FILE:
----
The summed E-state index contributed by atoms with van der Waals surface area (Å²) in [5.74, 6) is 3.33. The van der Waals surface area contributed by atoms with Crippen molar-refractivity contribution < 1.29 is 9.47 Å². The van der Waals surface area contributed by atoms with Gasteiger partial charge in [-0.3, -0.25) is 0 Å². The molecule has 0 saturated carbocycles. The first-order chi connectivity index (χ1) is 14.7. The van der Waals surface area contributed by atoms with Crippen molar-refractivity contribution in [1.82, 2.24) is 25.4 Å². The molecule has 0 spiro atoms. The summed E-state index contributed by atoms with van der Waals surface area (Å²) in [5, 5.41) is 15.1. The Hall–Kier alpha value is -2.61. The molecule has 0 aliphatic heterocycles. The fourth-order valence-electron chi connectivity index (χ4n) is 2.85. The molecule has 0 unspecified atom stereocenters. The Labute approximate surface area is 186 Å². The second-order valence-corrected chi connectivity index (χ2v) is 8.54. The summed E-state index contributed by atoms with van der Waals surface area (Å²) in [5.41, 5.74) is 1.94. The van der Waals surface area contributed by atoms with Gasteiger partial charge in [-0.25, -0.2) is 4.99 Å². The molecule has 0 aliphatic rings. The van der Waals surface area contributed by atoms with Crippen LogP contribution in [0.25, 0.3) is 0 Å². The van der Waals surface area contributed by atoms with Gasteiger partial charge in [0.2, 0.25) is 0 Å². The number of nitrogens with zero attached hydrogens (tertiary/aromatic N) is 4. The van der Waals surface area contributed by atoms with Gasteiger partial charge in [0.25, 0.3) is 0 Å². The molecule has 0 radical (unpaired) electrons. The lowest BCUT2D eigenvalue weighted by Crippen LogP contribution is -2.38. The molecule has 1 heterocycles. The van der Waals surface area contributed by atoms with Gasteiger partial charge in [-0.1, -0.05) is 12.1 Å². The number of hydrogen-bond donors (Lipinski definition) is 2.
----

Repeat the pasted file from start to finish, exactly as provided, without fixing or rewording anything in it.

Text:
The summed E-state index contributed by atoms with van der Waals surface area (Å²) in [5.74, 6) is 3.33. The van der Waals surface area contributed by atoms with Crippen molar-refractivity contribution < 1.29 is 9.47 Å². The van der Waals surface area contributed by atoms with Gasteiger partial charge in [-0.3, -0.25) is 0 Å². The molecule has 0 saturated carbocycles. The first-order chi connectivity index (χ1) is 14.7. The van der Waals surface area contributed by atoms with Crippen molar-refractivity contribution in [1.82, 2.24) is 25.4 Å². The molecule has 0 spiro atoms. The summed E-state index contributed by atoms with van der Waals surface area (Å²) in [5, 5.41) is 15.1. The Hall–Kier alpha value is -2.61. The molecule has 0 aliphatic heterocycles. The fourth-order valence-electron chi connectivity index (χ4n) is 2.85. The molecule has 0 unspecified atom stereocenters. The Labute approximate surface area is 186 Å². The second-order valence-corrected chi connectivity index (χ2v) is 8.54. The summed E-state index contributed by atoms with van der Waals surface area (Å²) in [5.41, 5.74) is 1.94. The van der Waals surface area contributed by atoms with Gasteiger partial charge in [-0.25, -0.2) is 4.99 Å². The molecule has 0 aliphatic rings. The van der Waals surface area contributed by atoms with Crippen LogP contribution in [0.25, 0.3) is 0 Å². The van der Waals surface area contributed by atoms with Gasteiger partial charge in [0.2, 0.25) is 0 Å². The number of nitrogens with zero attached hydrogens (tertiary/aromatic N) is 4. The van der Waals surface area contributed by atoms with Gasteiger partial charge in [0.25, 0.3) is 0 Å². The molecule has 0 radical (unpaired) electrons. The lowest BCUT2D eigenvalue weighted by Crippen LogP contribution is -2.38. The molecule has 1 heterocycles. The van der Waals surface area contributed by atoms with Gasteiger partial charge in [-0.1, -0.05) is 12.1 Å². The number of hydrogen-bond donors (Lipinski definition) is 2.